A forum member writes:
“I am looking for input regarding weekend hours. I see most chain stores in my area now open full days on Saturday and Sunday. Any thoughts?”
One forum member responds:
“I have found — in my experience over the last 16 years of consulting to automotive professionals such as yourself — several things. One school of thought is that if you can't make your numbers Monday through Friday, you're not likely to see much improvement in being open Saturday.
“Let's face it: Ours is a tough business, and it wears our your resources (your shop and staff). Once you begin opening Saturdays, there is no going back. Your customers will benefit — and should benefit — but you will likely find yourself doing very low ARO tickets.
“I would recommend instead focusing heavily on achieving your gross sales with a keen eye on your gross profit margins on each and every job throughout the week.”
Another forum member writes:
“We have always been open Monday through Saturday. Saturday is our biggest day of the week by far — the most traffic and most dollars. If you're only open five days a week, maybe adding that sixth day will be the difference maker.
“This year we are running 28-percent higher sales and 27-percent higher car counts on Saturday compared to the average Monday through Friday. Our ticket average for Saturday is right at our overall ticket average.”
A dealership president from Las Vegas responds:
“I have heard several schools of thought on this:
“1. Open Saturdays, because that's what customers demand. Pros: It's another day of production, depending on who is working. More capacity equals more revenue and earlier deliveries to your customers. You capture more business from people who wouldn't come in otherwise during the week. The cons are that it's tougher on your people, and not being open on Saturday can also be a good way to attract top employees away from competitors.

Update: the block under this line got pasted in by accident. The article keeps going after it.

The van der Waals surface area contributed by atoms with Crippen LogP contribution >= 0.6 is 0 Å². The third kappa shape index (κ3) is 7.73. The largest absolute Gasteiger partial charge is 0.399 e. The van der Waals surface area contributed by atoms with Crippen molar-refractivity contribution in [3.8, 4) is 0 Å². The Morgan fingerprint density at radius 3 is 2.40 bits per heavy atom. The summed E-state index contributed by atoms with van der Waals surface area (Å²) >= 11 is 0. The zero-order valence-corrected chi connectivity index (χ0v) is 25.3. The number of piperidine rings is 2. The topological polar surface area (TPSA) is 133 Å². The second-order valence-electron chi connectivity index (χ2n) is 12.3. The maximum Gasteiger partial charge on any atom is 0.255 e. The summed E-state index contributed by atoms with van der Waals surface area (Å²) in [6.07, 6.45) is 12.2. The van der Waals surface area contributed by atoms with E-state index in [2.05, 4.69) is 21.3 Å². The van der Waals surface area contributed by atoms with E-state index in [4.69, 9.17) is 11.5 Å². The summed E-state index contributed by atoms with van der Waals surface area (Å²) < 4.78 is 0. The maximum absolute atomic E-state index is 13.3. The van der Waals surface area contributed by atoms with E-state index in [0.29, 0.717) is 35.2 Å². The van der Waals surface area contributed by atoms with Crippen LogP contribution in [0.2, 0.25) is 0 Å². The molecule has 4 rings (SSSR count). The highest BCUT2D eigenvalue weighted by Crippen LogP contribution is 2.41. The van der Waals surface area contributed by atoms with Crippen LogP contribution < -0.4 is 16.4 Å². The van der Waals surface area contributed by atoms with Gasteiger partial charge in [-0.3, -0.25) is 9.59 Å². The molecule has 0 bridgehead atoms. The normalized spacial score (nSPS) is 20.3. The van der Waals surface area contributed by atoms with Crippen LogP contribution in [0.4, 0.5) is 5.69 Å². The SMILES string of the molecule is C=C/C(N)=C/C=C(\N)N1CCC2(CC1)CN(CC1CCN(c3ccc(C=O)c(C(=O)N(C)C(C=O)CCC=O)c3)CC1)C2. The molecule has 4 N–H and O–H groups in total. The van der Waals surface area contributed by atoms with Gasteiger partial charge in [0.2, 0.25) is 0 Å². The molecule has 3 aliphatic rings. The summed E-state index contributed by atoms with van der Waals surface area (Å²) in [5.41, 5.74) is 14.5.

“2. ‘Half-staffed' weekends, with only one service adviser and a mechanic. The goal here is to simply capture business that would come in so you can work on it during the week. You're answering the phone, doing light diagnostics and selling some work. It's not necessarily a full production day. If you have more than one service adviser, they can switch off Saturdays, as can the techs. This provides the convenience for customers but gives employees a break. This might be the best way to go at first — until you have enough business on Saturday to justify adding techs or service advisers to make it a full day.
“In general, I think you have to consider your team and whether you can do it in a way that will retain the best people and provide balance for them while maximizing the revenue at your shop.”
Another member replies:
“I worked decades at six days a week and missed out on a lot of family time. It's just not worth it. I do not make a habit of being open on Saturdays, nor do any of my competitors around here. I have been known to schedule work during the evening or on Saturday for a customer who really needs it — or if I'm backed up or really slow — but that is the exception and not the rule.
“The problem with working on the weekends becomes that people will start to expect it, and you will be doing a lot of oil changes and flat tire repairs instead of watching your kids grow up, which happens all too soon.”
A service manager from Bloomington, Ind., writes:
“I would say customer loyalty is a big concern as well. You never want to give your customers a reason to go somewhere else. A loyal customer will make you considerably more money than a casual customer.
“When that customer has to go somewhere else because your operating hours are not convenient for their schedule, you give someone else the opportunity to make them a loyal customers. There are ways to manage scheduling weekends without overworking yours staff by offering flexible scheduling, such as giving time off during the week for employees working weekend hours. In these cases, it isn't about gaining extra work from the employees but convenience for the customer. If you want to gain shop capacity without overworking your employees, you will have to add employees.”
The questions and responses are posted on the Automotive Management Network website, which is operated by Deb and Tom Ham, owners of Auto Centric (formerly Ham's Automotive) in Grand Rapids, Mich. The comments have been edited for clarity and brevity.